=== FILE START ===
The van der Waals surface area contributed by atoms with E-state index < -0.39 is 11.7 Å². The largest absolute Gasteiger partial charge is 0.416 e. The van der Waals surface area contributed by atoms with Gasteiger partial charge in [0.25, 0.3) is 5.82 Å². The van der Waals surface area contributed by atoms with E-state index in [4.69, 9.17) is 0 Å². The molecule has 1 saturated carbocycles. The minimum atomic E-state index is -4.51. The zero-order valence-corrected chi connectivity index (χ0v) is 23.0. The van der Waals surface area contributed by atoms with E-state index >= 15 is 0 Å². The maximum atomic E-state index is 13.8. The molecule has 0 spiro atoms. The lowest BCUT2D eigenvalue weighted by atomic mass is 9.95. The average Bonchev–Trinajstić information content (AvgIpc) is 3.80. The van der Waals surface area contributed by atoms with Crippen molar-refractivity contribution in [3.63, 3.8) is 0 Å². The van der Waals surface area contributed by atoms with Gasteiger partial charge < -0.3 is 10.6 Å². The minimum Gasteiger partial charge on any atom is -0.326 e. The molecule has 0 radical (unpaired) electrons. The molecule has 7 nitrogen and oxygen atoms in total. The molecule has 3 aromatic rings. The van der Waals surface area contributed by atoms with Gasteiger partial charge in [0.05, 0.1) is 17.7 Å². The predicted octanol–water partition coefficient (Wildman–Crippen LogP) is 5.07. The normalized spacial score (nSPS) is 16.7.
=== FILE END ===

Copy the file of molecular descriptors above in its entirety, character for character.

The van der Waals surface area contributed by atoms with E-state index < -0.39 is 11.7 Å². The largest absolute Gasteiger partial charge is 0.416 e. The van der Waals surface area contributed by atoms with Gasteiger partial charge in [0.25, 0.3) is 5.82 Å². The van der Waals surface area contributed by atoms with E-state index in [4.69, 9.17) is 0 Å². The molecule has 1 saturated carbocycles. The minimum atomic E-state index is -4.51. The zero-order valence-corrected chi connectivity index (χ0v) is 23.0. The van der Waals surface area contributed by atoms with E-state index >= 15 is 0 Å². The maximum atomic E-state index is 13.8. The molecule has 0 spiro atoms. The lowest BCUT2D eigenvalue weighted by atomic mass is 9.95. The average Bonchev–Trinajstić information content (AvgIpc) is 3.80. The van der Waals surface area contributed by atoms with Crippen molar-refractivity contribution in [3.63, 3.8) is 0 Å². The van der Waals surface area contributed by atoms with Gasteiger partial charge < -0.3 is 10.6 Å². The minimum Gasteiger partial charge on any atom is -0.326 e. The molecule has 0 radical (unpaired) electrons. The molecule has 7 nitrogen and oxygen atoms in total. The molecule has 3 aromatic rings. The van der Waals surface area contributed by atoms with Gasteiger partial charge in [0.05, 0.1) is 17.7 Å². The predicted octanol–water partition coefficient (Wildman–Crippen LogP) is 5.07. The normalized spacial score (nSPS) is 16.7.